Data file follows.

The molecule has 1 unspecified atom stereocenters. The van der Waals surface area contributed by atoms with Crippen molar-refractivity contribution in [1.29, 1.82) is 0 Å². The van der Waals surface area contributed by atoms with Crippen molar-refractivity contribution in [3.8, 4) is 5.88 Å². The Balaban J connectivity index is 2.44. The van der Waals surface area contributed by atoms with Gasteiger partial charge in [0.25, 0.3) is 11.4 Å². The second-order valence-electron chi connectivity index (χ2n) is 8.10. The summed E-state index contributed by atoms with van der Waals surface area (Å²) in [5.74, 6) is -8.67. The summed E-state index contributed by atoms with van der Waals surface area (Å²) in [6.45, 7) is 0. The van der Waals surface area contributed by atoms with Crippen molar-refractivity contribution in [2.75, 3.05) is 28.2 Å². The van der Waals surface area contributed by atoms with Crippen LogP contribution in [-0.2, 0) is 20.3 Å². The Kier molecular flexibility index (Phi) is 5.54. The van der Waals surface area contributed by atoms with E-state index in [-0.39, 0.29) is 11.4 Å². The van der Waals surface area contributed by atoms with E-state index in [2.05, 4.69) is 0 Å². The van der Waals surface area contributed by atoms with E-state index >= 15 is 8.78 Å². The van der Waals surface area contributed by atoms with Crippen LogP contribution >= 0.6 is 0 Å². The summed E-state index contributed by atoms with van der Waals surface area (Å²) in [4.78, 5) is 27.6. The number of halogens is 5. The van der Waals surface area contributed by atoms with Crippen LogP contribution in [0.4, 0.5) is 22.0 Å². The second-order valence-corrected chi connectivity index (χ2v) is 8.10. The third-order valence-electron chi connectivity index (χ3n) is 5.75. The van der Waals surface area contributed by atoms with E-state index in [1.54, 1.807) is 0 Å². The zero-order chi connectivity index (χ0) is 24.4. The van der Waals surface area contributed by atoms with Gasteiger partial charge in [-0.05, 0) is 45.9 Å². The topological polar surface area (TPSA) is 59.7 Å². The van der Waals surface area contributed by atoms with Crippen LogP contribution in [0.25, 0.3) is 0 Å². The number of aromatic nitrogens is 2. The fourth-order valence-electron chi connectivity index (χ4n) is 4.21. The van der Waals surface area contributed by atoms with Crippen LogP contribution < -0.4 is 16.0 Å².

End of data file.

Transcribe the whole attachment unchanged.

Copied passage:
The molecule has 1 unspecified atom stereocenters. The van der Waals surface area contributed by atoms with Crippen molar-refractivity contribution in [1.29, 1.82) is 0 Å². The van der Waals surface area contributed by atoms with Crippen molar-refractivity contribution in [3.8, 4) is 5.88 Å². The Balaban J connectivity index is 2.44. The van der Waals surface area contributed by atoms with Gasteiger partial charge in [0.25, 0.3) is 11.4 Å². The second-order valence-electron chi connectivity index (χ2n) is 8.10. The summed E-state index contributed by atoms with van der Waals surface area (Å²) in [5.74, 6) is -8.67. The summed E-state index contributed by atoms with van der Waals surface area (Å²) in [6.45, 7) is 0. The van der Waals surface area contributed by atoms with Crippen molar-refractivity contribution in [2.75, 3.05) is 28.2 Å². The van der Waals surface area contributed by atoms with Crippen LogP contribution in [-0.2, 0) is 20.3 Å². The Kier molecular flexibility index (Phi) is 5.54. The van der Waals surface area contributed by atoms with E-state index in [-0.39, 0.29) is 11.4 Å². The van der Waals surface area contributed by atoms with E-state index in [2.05, 4.69) is 0 Å². The van der Waals surface area contributed by atoms with E-state index >= 15 is 8.78 Å². The van der Waals surface area contributed by atoms with Crippen LogP contribution >= 0.6 is 0 Å². The summed E-state index contributed by atoms with van der Waals surface area (Å²) in [4.78, 5) is 27.6. The number of halogens is 5. The van der Waals surface area contributed by atoms with Crippen LogP contribution in [0.4, 0.5) is 22.0 Å². The second-order valence-corrected chi connectivity index (χ2v) is 8.10. The third-order valence-electron chi connectivity index (χ3n) is 5.75. The van der Waals surface area contributed by atoms with E-state index in [1.54, 1.807) is 0 Å². The zero-order chi connectivity index (χ0) is 24.4. The van der Waals surface area contributed by atoms with Gasteiger partial charge in [-0.05, 0) is 45.9 Å². The topological polar surface area (TPSA) is 59.7 Å². The van der Waals surface area contributed by atoms with Crippen LogP contribution in [0.25, 0.3) is 0 Å². The number of aromatic nitrogens is 2. The fourth-order valence-electron chi connectivity index (χ4n) is 4.21. The van der Waals surface area contributed by atoms with Crippen LogP contribution < -0.4 is 16.0 Å².